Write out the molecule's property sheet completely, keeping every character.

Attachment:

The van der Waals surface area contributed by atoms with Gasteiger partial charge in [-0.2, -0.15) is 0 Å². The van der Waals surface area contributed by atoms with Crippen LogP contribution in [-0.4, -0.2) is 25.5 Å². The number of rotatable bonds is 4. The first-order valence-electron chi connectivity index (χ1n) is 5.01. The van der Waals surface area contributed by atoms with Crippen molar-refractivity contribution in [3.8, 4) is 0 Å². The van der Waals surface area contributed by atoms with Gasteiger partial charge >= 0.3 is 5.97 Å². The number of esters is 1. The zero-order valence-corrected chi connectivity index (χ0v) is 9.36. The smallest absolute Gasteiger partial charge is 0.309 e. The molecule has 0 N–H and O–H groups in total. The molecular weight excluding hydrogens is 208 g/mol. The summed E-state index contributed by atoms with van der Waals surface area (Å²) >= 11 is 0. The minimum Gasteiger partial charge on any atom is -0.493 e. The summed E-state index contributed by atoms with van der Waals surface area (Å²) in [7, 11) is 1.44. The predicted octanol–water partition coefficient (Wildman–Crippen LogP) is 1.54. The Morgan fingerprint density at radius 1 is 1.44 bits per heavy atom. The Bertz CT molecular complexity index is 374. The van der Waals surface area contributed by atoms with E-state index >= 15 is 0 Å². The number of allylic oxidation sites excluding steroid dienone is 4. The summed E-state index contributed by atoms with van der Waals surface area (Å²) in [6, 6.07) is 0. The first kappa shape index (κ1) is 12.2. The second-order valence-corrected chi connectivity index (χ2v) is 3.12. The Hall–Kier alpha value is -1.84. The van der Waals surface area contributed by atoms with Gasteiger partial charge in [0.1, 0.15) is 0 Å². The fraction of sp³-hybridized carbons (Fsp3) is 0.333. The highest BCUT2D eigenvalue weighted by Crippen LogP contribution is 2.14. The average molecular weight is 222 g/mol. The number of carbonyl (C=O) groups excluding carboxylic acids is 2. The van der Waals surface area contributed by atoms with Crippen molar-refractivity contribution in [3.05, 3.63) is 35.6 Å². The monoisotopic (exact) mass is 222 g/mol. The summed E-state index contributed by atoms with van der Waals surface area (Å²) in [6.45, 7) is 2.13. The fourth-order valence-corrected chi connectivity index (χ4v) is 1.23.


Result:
The van der Waals surface area contributed by atoms with Gasteiger partial charge in [-0.2, -0.15) is 0 Å². The van der Waals surface area contributed by atoms with Crippen LogP contribution in [-0.4, -0.2) is 25.5 Å². The number of rotatable bonds is 4. The first-order valence-electron chi connectivity index (χ1n) is 5.01. The van der Waals surface area contributed by atoms with Crippen molar-refractivity contribution in [3.8, 4) is 0 Å². The van der Waals surface area contributed by atoms with Gasteiger partial charge >= 0.3 is 5.97 Å². The number of esters is 1. The zero-order valence-corrected chi connectivity index (χ0v) is 9.36. The smallest absolute Gasteiger partial charge is 0.309 e. The molecule has 0 N–H and O–H groups in total. The molecular weight excluding hydrogens is 208 g/mol. The summed E-state index contributed by atoms with van der Waals surface area (Å²) >= 11 is 0. The minimum Gasteiger partial charge on any atom is -0.493 e. The summed E-state index contributed by atoms with van der Waals surface area (Å²) in [7, 11) is 1.44. The predicted octanol–water partition coefficient (Wildman–Crippen LogP) is 1.54. The Morgan fingerprint density at radius 1 is 1.44 bits per heavy atom. The Bertz CT molecular complexity index is 374. The van der Waals surface area contributed by atoms with E-state index >= 15 is 0 Å². The number of allylic oxidation sites excluding steroid dienone is 4. The summed E-state index contributed by atoms with van der Waals surface area (Å²) in [6, 6.07) is 0. The first kappa shape index (κ1) is 12.2. The second-order valence-corrected chi connectivity index (χ2v) is 3.12. The Hall–Kier alpha value is -1.84. The van der Waals surface area contributed by atoms with Gasteiger partial charge in [0.1, 0.15) is 0 Å². The fraction of sp³-hybridized carbons (Fsp3) is 0.333. The highest BCUT2D eigenvalue weighted by Crippen LogP contribution is 2.14. The average molecular weight is 222 g/mol. The number of carbonyl (C=O) groups excluding carboxylic acids is 2. The van der Waals surface area contributed by atoms with Crippen molar-refractivity contribution in [3.05, 3.63) is 35.6 Å². The monoisotopic (exact) mass is 222 g/mol. The summed E-state index contributed by atoms with van der Waals surface area (Å²) in [6.45, 7) is 2.13. The fourth-order valence-corrected chi connectivity index (χ4v) is 1.23.